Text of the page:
Network upgrade

Answered Question
Aug 25th, 2010

Hello,

I'm searching for advice regarding network equipment upgrade, as I don't have much experience with Cisco. I maintain LAN with 2 core switches (1x4500, 1x4006, 1 Cisco 3621 router on the stick, 16 access switches including 2950, 3650 units, 10 VLANs configured). My priority is to upgrade both core switches, so I'd like to know what would you guys recommend as a replacement for 4500 and 4006 units?

There are still some clients on the network with static IP config. I'd like to eliminate this as well as the need for router on the stick for VLAN routing. I was thinkin about running 2 fibre links for each access switch (1 for each core switch) and configuring VLANS with DHCP. Is there a way to achive redundancy, so if one core goes down the other will take over? I'm trying to find some config examples to achive this and eliminate router on the stick. I know that I could use 4500 core for to perform layer 3 switching. Could someone help me with config examples please?

Does above sounds like a good plan and direction to go to achive scalable and 1Gb backbone down the road?

thanks

lf

I have this problem too.
0 votes
Correct Answer by Leo Laohoo about 6 years 2 months ago

Firstly, I want to know if your finances will allow you to move up to 6500E.  Next question will be your timeline.

Let me let you "in" in a secret.  In the next 18 months, a new 6500E supervisor engine, called the Sup2T, will come out.  If you are interested in this, DO NOT get the 6708-10GB blade.

(4506 end of life perhaps?)

4500, like the 6500, has around 5-10 years worth of "life".

18 x 10Gb fiber ports to accommodate access switches

Hmmm ... you have a choice of the Sup7E for the 4500E and the new Sup2T.  Personally, if I can stall the project, I'd go to the Sup2T.  If management comes down and ask you why you don't want to purchase NOW, tell them it makes common sense to wait for the new product to arrive rather than buy a product which will be superseded with something else.

1 x 48 Gb module with PoE

3 x 48 Gb modules

All Supervisor Engines for the 4500 and 6500 will support PoE.  All you need is to get the right 10/100/1000BaseTx blade.  Also for the non-PoE 10/100/1000BaseTx blade, what are you going to use it for?  For servers connected to the 6500 the 6748 is recommended.
Correct Answer by Leo Laohoo about 6 years 4 months ago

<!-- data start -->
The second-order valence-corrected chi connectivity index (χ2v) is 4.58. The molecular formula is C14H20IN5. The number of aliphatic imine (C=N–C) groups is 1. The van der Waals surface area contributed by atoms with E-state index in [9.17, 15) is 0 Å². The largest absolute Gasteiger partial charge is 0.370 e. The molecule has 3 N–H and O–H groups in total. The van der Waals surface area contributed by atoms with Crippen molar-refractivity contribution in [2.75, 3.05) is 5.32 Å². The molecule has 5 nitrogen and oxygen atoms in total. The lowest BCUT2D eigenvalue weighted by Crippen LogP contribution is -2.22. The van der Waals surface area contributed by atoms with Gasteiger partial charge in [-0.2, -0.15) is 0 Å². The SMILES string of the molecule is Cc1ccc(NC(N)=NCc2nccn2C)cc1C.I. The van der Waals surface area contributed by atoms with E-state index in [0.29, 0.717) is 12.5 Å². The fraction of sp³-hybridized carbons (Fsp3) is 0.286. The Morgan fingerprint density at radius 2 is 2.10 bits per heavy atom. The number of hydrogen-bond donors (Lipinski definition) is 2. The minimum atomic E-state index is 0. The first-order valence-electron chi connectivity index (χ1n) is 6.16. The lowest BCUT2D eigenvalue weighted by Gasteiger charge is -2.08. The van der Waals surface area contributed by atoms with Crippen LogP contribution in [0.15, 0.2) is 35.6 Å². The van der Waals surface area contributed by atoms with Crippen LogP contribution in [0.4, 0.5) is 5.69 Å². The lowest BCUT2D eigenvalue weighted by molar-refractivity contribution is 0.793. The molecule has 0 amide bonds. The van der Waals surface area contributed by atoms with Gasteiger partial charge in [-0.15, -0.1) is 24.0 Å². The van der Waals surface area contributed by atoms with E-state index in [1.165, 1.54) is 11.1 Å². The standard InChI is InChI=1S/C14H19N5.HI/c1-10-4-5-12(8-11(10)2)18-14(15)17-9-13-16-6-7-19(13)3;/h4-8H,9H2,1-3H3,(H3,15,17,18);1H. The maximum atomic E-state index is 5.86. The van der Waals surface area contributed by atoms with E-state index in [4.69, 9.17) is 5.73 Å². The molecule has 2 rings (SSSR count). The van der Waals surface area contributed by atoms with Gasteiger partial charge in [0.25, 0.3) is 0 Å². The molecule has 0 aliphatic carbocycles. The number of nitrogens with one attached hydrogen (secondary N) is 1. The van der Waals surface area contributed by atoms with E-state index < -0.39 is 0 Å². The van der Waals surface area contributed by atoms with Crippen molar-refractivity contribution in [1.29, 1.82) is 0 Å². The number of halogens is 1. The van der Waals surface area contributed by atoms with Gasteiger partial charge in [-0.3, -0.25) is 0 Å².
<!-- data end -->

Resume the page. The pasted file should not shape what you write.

By the way, there's one additional feature that I've forgotten to mention:

The new switches that were un-veiled recently were the 3560X, 3750X and the 2960S.  Each has it's own "thing".  But what caught my interest is the USB port.

We've already played with the 3750X and the 2960S.  I can upgrade IOS, copy file(s) to and from the USB stick all by using the USB port.

But we confirmed another feature:  Boot IOS from the USB stick.

Another thing we did was format the switch flash and let the switch boot into ROMmon.  Next (still in ROMmon), we instructed the switch to boot the IOS that was stored in the USB stick.  It works!

So, if you have these models and suddenly one of your switch dies because of corrupt IOS, you know what to do!

If you are interested in this feature, make sure your USB stick don't go more than 8Gb (I have tested up to 2Gb but couldn't go beyond that because we don't have any 8Gb USB stick available, maybe someone can test the 8Gb and let us know).   Also, format the USB stick using the switches.

Hope this helps.  Please don't forget to rate our useful posts. 

  • 1
  • 2
  • 3
  • 4
  • 5
Overall Rating: 5 (2 ratings)
Loading.
Leo Laohoo Wed, 08/25/2010 - 15:34

Does above sounds like a good plan and direction to go to achive scalable and 1Gb backbone down the road?

I hope it's a type-o when you said you want to achieve "1Gb backbone down the road" because what ideally you should be looking (with multi-media voice and video streaming) is 10Gb "down the road".

Replace 3600 router:  It is unknown to use what modules and functions your current router is doing.  If it's just a router-on-a-stick then I guess a Layer 3 switch can do it.  If it's doing more than this then you really can't replace a router with a Layer 3 switch because there are just so many things a router can do that a Layer 3 switch can't like network module support.

Access Switch replacement:  If Layer-2-only switch is your requirement then take a look at the new 2960S.  The "D" suffix support 1Gb and 10Gb.  The "P" models support PoE.  Be extra careful with the number of PoE ports each model can support as alot of people have run into trouble with them (this is applicable if you are using the 48-port, PoE switches).

Core Switches:  The most affordable Core switch that can support 10Gb is the 6500E with Sup720 cards.  There are three 10Gb blades and they can support 4, 8 and 16 ports of 10Gb with a 40Gb (half duplex or 20 Gb full duplex) backplane on the chassis.